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New Strategy to Develop High-Energy, Fast-Charging Li-Metal Batteries

Experts recently reported new progress toward lithium-metal batteries that charge quickly—as quickly as an hour—in a new study published in Nature Energy. This rapid charging is made possible by lithium metal crystals that can be seeded and grown—fast and uniform—on an unexpected surface.

In this SEM image, large, uniform crystals of lithium metal grow on a surprising surface. Image Credit: Zhaohui Wu and Zeyu Hui/UC San Diego

The tactic is to grow crystals on a surface that lithium does not “like.” Dense layers of uniform lithium metal grow from these seed crystals. Uniform layers of lithium metal are of specific importance to battery researchers since they lack dendrites, which degrade battery performance. The formation of these dendrites in battery anodes has long been a stumbling block in the development of fast-charging ultra-energy-dense lithium-metal batteries.

This novel strategy, guided by engineers at the University of California, San Diego, facilitates the charging of lithium-metal batteries in about an hour. UC San Diego engineers, in partnership with UC Irvine imaging researchers, published this breakthrough in Nature Energy on February 9th, 2023. 

The scientists replaced the prevalent copper surfaces on the negative side (the anode) of lithium-metal batteries with a lithiophobic nanocomposite surface made of lithium fluoride (LiF) and iron to grow lithium metal crystals (Fe).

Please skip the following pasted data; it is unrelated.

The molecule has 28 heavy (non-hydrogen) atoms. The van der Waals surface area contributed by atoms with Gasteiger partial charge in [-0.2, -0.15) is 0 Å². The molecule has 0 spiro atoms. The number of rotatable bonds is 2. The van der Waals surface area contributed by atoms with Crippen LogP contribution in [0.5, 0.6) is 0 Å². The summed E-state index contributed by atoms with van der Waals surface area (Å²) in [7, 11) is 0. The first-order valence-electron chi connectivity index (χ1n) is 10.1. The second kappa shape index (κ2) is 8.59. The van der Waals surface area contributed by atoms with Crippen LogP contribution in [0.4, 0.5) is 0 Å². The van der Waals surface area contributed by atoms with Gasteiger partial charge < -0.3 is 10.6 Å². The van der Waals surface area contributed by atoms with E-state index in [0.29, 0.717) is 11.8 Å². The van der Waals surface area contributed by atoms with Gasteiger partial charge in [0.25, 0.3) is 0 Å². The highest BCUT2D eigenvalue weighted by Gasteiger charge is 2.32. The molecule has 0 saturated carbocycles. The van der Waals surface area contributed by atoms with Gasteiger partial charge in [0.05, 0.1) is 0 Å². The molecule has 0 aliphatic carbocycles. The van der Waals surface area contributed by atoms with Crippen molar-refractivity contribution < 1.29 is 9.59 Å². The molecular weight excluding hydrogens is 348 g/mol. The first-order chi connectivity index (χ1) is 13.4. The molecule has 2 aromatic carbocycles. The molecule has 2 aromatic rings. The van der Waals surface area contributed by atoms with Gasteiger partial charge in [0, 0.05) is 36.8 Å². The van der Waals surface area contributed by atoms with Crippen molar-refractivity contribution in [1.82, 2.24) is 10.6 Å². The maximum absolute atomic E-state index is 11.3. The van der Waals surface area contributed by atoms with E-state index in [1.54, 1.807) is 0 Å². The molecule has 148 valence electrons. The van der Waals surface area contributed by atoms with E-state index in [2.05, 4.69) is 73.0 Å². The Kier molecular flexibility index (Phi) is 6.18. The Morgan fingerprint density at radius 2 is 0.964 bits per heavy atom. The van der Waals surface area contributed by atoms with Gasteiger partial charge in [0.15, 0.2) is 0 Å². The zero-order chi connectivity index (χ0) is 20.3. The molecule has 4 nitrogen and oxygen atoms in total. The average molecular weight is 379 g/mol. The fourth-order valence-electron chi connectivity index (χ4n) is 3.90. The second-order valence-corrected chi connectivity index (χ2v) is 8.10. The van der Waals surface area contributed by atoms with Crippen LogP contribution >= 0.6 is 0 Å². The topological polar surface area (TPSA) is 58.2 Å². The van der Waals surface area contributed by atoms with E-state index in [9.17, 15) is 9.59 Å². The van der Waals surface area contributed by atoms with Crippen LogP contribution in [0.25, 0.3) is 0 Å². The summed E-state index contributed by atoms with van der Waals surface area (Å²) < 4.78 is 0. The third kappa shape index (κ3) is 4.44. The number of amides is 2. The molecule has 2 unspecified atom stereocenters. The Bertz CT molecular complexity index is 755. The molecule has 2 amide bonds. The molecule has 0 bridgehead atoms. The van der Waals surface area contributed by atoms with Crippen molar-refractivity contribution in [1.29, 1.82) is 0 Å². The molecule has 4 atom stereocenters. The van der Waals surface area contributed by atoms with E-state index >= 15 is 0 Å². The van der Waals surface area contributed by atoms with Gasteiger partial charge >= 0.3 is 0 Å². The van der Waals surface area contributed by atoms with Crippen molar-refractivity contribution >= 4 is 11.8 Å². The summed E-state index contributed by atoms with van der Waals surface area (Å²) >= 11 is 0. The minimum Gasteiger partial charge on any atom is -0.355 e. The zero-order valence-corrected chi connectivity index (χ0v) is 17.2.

Lithium crystal seeds developed on this lithiophobic surface during lithium deposition, and from these seeds grew dense lithium layers—even at high charging rates. As a result, long-cycle-life lithium-metal batteries that charge quickly were created.

The special nanocomposite surface is the discovery. We challenged the traditional notion of what kind of surface is needed to grow lithium crystals. The prevailing wisdom is that lithium grows better on surfaces that it likes, surfaces that are lithiophilic.

Ping Liu, Study Senior Author and Professor, Nanoengineering, University of California, San Diego

Ping Liu adds, “In this work, we show that is not always true. The substrate we use does not like lithium. However, it provides abundant nucleation sites along with fast surface lithium movement. These two factors lead to the growth of these beautiful crystals. This is a nice example of a scientific insight solving a technical problem.”

The new breakthrough headed by UC San Diego nanoengineers could remove a significant barrier to the prevalent use of energy-dense lithium-metal batteries for applications such as electric vehicles (EVs) and portable electronics. Because of their high charge density, lithium-metal batteries have great potential for EVs and portable electronics.

However, today’s lithium-metal batteries should be charged relatively slowly to maintain battery performance and avoid safety concerns. Slow charging is required to reduce the formation of battery-performance-wrecking lithium dendrites, which form when lithium ions combine with electrons to form lithium crystals on the anode side of the battery. As the battery charges, lithium crystals form, and as the battery discharges, the lithium crystals dissolve.

Journal Reference

Wu, Z., et al. (2023) Growing single-crystalline seeds on lithiophobic substrates to enable fast-charging lithium-metal batteries. Nature Energy.


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